The piece “Eye on Malawi’s EITI: Malawi’s Multi-Stakeholder Group Meets for the First Time” featured below was initially published in Malawi’s Mining Review Issue Number 24 2015 that is circulating this April 2015.
The full edition is available for download here.
To learn more about this quarterly publication, edited by Marcel Chimwala, read the post about the “Voice of the mineral sector in Malawi”.
Malawi’s Multi-Stakeholder Group Meets for the First Time By Rachel Etter
On 18 March 2015, Malawi’s Extractive Industries Transparency Initiative (EITI) Multi-Stakeholder Group met for the first time. This is a “very important milestone” as the Assistant Director of the Revenue Policy Division in the Ministry of Finance and Economic Planning and Development, George Harawa, announced while chairing the first meeting. The Government’s commitment to EITI reflects the move to more informed public debate on the way the nation’s resources and associated revenues are used.
Representatives from government, the mining industry and civil society, selected over the last few months by each constituency, sat around a table to discuss the EITI implementation. The Ministry of Finance, Economic Planning and Development, the Ministry of Natural Resources, Energy and Mining, the Reserve Bank of Malawi, the National Audit Office, Bwanje Cement, Globe Metals & Mining, Paladin, ActionAid Malawi, the Catholic Commission for Justice and Peace, Citizens for Justice, and the Foundation for Community Support Services were all present. Only Mkango Resources sent their apologies.
Through this initiative, the government will publish what is receives in taxes and other payments from the industry and companies will publish what they pay government. This should stimulate discussion on how commodity wealth is being translated into socio-economic development for the country. The annual report will also include contextual information, a description of the legal framework and fiscal regime that govern the extractive industries, an overview of exploration activities, production data and register of licences.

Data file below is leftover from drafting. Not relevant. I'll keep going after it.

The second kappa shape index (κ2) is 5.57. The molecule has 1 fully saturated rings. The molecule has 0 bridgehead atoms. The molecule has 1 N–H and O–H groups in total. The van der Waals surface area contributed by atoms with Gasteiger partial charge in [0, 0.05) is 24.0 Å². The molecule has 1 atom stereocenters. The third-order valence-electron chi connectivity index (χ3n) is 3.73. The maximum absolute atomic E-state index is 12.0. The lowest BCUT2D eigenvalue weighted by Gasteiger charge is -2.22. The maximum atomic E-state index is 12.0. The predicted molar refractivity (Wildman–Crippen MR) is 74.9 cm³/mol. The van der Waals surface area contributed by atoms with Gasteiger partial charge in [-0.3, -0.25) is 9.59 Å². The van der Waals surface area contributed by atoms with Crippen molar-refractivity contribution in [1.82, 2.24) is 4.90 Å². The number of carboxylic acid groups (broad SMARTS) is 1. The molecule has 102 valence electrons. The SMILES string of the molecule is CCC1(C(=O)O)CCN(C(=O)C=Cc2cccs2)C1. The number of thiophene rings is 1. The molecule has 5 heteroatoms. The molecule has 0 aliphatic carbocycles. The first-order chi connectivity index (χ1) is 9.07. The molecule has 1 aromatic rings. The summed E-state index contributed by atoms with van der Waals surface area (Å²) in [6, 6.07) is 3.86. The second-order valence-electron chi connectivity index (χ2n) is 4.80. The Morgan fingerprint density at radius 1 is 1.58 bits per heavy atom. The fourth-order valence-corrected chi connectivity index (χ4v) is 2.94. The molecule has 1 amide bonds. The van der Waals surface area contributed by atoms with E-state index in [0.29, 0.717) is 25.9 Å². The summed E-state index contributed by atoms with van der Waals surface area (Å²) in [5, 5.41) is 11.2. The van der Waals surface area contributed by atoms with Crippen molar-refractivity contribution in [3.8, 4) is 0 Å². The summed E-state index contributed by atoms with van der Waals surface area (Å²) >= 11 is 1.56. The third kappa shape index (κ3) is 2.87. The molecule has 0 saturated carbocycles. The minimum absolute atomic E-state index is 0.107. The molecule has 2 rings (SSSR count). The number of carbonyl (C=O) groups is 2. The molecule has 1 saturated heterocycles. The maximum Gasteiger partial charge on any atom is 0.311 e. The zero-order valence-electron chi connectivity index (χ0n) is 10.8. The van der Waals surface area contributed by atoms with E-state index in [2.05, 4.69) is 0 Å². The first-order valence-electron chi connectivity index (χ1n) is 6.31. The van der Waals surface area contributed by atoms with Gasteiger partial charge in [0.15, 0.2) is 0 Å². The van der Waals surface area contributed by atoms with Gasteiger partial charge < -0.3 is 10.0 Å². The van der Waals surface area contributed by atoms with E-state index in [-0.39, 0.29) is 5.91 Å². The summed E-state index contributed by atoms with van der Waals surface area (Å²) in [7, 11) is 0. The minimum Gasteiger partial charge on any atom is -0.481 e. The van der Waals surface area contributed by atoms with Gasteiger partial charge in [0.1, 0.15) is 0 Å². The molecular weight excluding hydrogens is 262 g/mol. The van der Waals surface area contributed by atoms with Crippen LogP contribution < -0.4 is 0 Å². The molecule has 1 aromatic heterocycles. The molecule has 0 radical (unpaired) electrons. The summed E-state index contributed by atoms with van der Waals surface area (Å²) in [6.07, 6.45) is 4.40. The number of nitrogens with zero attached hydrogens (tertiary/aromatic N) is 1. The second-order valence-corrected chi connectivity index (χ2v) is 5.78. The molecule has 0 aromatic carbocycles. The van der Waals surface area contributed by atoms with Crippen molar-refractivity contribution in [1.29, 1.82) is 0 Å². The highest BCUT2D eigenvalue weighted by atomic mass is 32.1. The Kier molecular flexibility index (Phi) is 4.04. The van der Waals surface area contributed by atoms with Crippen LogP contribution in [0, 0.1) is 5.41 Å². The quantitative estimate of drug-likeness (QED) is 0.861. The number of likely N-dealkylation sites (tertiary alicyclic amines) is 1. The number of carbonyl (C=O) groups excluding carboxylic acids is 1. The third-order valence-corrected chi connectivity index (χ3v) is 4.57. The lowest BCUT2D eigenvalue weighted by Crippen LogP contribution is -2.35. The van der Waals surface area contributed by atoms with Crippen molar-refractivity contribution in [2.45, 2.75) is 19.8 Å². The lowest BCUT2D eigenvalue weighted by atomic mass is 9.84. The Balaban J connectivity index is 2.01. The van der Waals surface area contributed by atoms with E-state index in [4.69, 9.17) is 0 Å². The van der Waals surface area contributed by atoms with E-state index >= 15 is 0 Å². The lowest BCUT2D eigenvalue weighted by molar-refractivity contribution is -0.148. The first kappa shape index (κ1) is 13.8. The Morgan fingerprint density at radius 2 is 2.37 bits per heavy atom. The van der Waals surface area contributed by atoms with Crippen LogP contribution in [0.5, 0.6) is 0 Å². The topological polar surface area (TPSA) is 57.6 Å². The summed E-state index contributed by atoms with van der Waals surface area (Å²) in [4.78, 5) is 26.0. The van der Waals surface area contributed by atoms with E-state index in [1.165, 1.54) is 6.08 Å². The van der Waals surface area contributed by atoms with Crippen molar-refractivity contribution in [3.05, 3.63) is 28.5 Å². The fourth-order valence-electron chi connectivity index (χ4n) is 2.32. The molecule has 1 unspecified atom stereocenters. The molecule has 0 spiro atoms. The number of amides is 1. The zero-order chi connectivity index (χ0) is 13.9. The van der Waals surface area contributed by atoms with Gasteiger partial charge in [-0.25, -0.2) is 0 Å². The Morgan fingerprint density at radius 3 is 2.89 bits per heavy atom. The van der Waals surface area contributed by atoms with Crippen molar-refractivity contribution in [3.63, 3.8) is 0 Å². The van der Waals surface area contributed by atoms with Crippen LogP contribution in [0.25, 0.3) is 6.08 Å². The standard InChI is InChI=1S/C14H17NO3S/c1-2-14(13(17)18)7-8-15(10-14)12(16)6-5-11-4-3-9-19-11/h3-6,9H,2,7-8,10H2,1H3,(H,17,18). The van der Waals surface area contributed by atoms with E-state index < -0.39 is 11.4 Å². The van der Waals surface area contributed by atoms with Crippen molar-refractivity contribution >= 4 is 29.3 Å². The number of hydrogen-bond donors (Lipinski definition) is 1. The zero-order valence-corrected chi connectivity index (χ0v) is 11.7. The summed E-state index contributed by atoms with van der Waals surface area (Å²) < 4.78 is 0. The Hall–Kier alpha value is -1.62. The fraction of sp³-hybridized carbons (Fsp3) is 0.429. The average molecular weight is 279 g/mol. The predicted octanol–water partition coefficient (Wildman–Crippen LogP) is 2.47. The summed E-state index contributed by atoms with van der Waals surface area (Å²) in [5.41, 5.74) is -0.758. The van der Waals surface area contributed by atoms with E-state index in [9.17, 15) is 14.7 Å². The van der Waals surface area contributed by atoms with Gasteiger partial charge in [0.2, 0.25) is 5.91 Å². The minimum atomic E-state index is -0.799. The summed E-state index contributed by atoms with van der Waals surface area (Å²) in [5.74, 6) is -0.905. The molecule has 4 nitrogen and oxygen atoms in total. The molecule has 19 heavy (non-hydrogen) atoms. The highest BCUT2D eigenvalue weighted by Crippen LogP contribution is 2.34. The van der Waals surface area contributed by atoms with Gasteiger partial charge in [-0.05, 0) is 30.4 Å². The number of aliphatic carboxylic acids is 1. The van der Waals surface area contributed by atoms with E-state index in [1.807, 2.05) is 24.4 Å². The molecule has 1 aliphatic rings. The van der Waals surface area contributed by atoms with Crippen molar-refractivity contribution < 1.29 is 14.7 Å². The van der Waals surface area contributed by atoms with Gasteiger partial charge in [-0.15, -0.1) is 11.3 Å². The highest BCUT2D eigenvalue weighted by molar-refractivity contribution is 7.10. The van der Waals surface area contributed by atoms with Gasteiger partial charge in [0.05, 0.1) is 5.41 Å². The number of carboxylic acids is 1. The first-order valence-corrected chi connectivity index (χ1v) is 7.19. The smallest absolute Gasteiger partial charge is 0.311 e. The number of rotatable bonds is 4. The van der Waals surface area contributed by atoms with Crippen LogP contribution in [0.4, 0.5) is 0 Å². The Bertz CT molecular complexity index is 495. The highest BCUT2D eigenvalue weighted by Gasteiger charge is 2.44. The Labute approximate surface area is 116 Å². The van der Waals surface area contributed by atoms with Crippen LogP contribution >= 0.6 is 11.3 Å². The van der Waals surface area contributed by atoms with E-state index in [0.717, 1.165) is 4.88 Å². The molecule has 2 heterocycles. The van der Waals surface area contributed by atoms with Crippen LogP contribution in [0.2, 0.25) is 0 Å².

It is yet to be seen if Malawi will also apply the EITI Standard’s voluntary provisions on beneficial ownership and contract transparency. A register of beneficial ownership will reveal more about who owns extractive companies and who will ultimately benefit from the company’s activities. According to EITI, the identity of “real” or beneficial owners is “often hidden behind a chain of corporate entities. This opacity can contribute to corruption, money laundering and tax evasion in the extractive sector”.
Disclosure of contracts and licences that provide terms is also recommended by EITI. Publically accessible contracts can provide stability for companies and ensure that a country’s “wealth is maximised and invested into projects that yield development”, remarked Tanzania Member of Parliament Hon. Zitto Kabwe during EITI consultations on contract transparency.
Malawi plans to submit its application to the EITI during the next quarter. The Multi-Stakeholder Group will guide this process and is responsible for developing a fully costed work plan and its own terms of reference which are prerequisites for signing-up. The financial resources and time invested must reflect the current size of Malawi’s mining sector, which the Government hopes will grow to become a significant contributor to the country’s economy.